Sexton’s aggressive, competitive style was among the many things coaches noted about his game. His assertiveness is evident statistically, as well, as Sexton made 181 free throws during the Nike EYBL, which beats second place by more than 90 attempts.
“You can’t stay in front of him because he’s so quick,” another coach said. “He plays with a huge chip on his shoulder and wants to prove he’s really good. He really attacks and plays as hard as he can and creates instant offense whether it was with USA or in AAU.”
Minnesota native Gary Trent Jr. received the second most votes with 12.
“He can score from three different levels,” a college coach told Scout. “He can shoot, pull up from mid-range and put it on the floor and finish above the rim. He’s good enough where he can go by you and finish.”
Trae Young checked in at No. 3 in the voting with 11 votes, while his AAU teammate Porter was just behind him with 8 votes. Trevon Duval, Langford, Diallo, Nick Weatherspoon and Quade Green all received three or more votes.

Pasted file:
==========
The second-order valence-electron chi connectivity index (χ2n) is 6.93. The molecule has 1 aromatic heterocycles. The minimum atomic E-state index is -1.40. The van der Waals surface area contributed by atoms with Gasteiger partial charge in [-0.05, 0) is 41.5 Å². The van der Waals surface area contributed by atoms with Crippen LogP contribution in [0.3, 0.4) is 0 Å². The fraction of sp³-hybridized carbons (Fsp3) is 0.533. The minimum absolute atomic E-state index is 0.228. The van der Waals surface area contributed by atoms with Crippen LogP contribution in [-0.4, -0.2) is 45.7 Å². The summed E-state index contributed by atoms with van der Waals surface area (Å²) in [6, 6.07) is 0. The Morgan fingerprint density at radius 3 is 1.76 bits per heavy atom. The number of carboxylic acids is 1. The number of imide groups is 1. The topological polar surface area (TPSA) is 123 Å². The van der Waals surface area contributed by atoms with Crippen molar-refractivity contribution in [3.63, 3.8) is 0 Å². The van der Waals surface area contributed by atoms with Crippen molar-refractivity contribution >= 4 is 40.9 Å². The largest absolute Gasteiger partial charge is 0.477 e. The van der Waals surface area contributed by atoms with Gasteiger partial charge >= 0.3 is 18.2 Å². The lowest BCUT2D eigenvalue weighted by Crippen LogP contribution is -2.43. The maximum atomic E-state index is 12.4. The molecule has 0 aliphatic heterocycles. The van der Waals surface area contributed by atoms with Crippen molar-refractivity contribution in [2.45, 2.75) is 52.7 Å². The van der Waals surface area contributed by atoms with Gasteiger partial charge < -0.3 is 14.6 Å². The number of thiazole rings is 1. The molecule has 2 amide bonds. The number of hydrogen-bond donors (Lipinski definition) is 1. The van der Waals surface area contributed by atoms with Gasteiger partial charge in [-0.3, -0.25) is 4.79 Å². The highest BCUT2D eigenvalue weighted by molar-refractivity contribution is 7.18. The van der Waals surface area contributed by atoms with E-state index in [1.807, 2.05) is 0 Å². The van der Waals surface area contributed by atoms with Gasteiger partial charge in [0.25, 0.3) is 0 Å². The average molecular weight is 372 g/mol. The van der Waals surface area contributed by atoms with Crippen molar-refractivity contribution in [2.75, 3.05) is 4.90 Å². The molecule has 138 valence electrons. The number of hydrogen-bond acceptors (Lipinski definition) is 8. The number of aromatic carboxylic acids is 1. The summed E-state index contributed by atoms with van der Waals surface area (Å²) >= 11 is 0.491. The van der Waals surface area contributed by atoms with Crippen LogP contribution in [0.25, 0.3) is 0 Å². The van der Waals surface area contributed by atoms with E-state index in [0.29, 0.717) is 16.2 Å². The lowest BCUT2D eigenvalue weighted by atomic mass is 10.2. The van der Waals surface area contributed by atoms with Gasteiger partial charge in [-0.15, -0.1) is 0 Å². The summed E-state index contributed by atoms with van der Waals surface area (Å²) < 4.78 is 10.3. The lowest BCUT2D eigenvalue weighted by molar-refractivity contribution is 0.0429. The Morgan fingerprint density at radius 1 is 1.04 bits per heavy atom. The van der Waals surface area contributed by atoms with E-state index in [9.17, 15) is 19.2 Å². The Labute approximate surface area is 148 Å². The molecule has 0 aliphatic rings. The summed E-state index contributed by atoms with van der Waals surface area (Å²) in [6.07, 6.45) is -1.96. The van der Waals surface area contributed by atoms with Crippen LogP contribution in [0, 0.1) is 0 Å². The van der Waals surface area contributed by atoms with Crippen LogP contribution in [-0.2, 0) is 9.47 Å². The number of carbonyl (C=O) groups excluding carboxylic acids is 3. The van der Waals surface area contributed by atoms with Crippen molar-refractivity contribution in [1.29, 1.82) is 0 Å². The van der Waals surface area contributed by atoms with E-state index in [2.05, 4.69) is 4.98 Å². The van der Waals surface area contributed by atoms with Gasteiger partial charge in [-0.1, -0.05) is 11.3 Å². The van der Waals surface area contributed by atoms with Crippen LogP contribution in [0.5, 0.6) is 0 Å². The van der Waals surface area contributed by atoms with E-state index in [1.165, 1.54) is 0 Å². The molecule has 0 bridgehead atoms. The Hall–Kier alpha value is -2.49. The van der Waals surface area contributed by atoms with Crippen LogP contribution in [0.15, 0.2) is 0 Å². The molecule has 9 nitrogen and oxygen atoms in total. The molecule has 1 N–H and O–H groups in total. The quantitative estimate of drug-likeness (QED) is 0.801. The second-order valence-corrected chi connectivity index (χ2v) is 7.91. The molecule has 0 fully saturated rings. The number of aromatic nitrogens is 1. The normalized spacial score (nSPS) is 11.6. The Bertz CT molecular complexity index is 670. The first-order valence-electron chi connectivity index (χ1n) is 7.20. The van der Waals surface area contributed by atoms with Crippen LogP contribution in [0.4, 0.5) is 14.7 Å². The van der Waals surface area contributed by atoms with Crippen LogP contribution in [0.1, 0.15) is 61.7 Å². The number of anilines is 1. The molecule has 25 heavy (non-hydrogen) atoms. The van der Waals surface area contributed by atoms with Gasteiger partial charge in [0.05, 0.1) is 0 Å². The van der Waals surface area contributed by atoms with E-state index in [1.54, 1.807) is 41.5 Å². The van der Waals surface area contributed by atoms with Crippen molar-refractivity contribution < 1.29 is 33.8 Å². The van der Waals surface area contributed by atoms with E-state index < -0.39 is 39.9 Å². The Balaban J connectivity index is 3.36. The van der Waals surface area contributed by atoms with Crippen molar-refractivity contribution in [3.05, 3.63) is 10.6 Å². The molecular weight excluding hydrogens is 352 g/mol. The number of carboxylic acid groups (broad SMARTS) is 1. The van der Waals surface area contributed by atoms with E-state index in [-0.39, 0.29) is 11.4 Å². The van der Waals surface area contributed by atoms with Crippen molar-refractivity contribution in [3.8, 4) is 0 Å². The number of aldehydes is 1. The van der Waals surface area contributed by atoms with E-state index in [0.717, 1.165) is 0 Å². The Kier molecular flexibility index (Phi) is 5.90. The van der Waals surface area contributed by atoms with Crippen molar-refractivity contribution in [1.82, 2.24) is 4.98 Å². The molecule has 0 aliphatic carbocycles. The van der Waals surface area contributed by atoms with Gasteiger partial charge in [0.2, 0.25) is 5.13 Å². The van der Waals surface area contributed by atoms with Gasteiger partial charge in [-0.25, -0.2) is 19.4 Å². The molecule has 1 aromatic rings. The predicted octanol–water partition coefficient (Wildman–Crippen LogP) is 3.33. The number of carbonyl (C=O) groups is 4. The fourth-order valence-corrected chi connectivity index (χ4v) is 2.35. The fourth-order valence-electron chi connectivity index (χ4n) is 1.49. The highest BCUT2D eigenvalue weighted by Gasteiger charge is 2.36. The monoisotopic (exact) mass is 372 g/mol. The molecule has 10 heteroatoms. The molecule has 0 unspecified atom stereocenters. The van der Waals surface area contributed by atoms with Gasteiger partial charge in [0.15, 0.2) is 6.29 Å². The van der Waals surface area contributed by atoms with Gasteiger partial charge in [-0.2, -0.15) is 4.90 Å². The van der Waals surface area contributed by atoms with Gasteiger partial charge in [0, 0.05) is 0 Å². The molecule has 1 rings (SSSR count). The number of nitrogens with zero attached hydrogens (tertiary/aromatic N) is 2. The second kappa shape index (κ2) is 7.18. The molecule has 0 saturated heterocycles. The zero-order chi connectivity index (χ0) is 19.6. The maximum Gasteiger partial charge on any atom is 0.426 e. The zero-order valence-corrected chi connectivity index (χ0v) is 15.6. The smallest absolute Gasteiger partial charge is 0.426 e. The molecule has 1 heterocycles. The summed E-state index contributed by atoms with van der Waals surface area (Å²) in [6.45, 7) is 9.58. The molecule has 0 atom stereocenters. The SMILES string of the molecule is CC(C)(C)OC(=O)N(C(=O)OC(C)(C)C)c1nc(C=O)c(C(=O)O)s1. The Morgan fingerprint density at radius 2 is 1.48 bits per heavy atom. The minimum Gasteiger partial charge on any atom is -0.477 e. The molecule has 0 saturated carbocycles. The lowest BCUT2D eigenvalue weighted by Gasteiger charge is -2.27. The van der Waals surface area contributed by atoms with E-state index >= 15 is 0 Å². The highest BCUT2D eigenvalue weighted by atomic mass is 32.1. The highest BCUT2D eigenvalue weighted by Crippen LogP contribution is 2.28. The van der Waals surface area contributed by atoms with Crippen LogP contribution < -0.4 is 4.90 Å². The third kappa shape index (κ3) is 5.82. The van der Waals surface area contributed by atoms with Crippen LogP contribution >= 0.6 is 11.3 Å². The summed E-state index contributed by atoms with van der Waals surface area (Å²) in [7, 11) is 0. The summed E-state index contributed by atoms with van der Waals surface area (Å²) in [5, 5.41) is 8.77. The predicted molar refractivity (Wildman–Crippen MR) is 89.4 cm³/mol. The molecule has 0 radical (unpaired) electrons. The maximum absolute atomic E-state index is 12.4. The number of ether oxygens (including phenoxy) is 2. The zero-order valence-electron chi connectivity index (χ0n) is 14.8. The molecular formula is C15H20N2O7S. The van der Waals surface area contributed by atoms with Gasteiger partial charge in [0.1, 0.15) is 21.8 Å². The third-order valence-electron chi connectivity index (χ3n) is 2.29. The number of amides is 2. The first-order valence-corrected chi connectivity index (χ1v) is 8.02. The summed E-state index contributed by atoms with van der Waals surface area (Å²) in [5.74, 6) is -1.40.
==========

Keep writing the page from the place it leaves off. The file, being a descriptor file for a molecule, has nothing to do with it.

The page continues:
My Take: Just like the voting process indicates, Sexton is the easy choice for this category. His scoring package is advanced. He’s as competitive of a player as I’ve covered and never takes plays off. When you combine that with his ability to get to the paint and finish, as well as his shooting ability, you have a unique scorer and arguably the best in the class.
Votes: Collin Sexton (38), Gary Trent (12), Trae Young (11), Michael Porter (8), Trevon Duval (7), Romeo Langford (4), Hamidou Diallo (3), Nick Weatherspoon (3), Quade Green (3), Brian Bowen (2), Marvin Bagley (2)